Lastly, the project timeline on a yacht provides little room for error. When it sets sail and departs the shipyard after a project has been completed, its gone and you don’t have the chance to return to make adjustments or deliver that finishing element that was on backorder. Project management is crucial. (True story: We recently had a superstar window treatment installer agree to install during ‘sea trials’ when the boat was at sail and being tested to be sure it was seaworthy. It was crunch time and every hour mattered. Supreme collaborators like him help make the project timeline happen.)

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5. What is one piece of advice you find yourself telling clients on a regular basis? 

If you’re renovating a home, move out during construction. If you’re building and renting a home while your new home is being built, rent a home with a flexible lease. Despite everyone’s best intentions, project timelines get elongated. There are far too many humans involved in the build process to expect otherwise. Mistakes happen. Shipments are delayed. Products fail. Completion dates slip. Living out of the house during a renovation helps to move a project along. It’s the best piece of advice I give, benefiting taste, our collaborators and our appreciative clients.

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6. What is the most challenging aspect of interior design work? 

On any given day, our designers collaborate with 25-30 different builders, tradespeople and artisans. We need to know enough about each craft to maximize and often stretch its potential while always respecting the limitations. Communication and humility are key.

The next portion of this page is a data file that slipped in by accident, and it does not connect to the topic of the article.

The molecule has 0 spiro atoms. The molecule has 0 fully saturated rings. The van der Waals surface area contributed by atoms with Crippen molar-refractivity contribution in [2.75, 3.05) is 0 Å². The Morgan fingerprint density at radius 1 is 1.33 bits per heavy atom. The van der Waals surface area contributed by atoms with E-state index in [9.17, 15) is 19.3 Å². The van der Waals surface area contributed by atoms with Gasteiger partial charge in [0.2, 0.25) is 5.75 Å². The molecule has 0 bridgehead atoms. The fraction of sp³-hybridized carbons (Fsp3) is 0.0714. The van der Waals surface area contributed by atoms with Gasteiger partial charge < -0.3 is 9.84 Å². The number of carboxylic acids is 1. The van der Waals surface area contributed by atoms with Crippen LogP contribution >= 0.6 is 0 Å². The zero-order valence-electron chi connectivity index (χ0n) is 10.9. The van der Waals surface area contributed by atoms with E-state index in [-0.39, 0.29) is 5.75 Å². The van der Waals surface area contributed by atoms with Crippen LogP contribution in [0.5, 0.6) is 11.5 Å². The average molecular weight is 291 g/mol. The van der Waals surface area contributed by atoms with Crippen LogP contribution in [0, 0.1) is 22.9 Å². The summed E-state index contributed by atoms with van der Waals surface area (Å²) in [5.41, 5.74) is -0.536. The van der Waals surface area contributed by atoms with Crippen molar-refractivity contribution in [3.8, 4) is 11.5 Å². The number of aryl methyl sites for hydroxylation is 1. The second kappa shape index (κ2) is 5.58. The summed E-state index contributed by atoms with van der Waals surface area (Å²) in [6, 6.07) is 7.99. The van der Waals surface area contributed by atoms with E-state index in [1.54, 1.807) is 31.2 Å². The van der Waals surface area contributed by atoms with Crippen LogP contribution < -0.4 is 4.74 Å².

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7. What makes working in Rhode Island a unique experience? 

Hands down, direct access to exceptional craftspeople, artisans and fellow designers. We are so fortunate to have such talent in this state. My particular joy is discovering when your favorite millworker is working with your favorite wood turner and your favorite furniture finisher to complete a custom piece you’ve designed. There’s an active collaboration current always at work in Rhode Island that I’m proud to be a part of.

8. Who do you admire today in the architecture and/or design fields, and what are they doing that you admire? 

I’m a big admirer of Ilse Crawford’s work and design philosophy. She believes design is a powerful force that is often underestimated, misunderstood and trivialized. “It’s a mistake that [interior design] is considered a luxury to be applied if there is money left at the end, rather than an integral part of making and shaping new realities from the outset.” I couldn’t agree more.

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before & after…

a welcoming kitchen, and baths for all

 

 

 

 

before & after:

a welcoming kitchen, and baths for all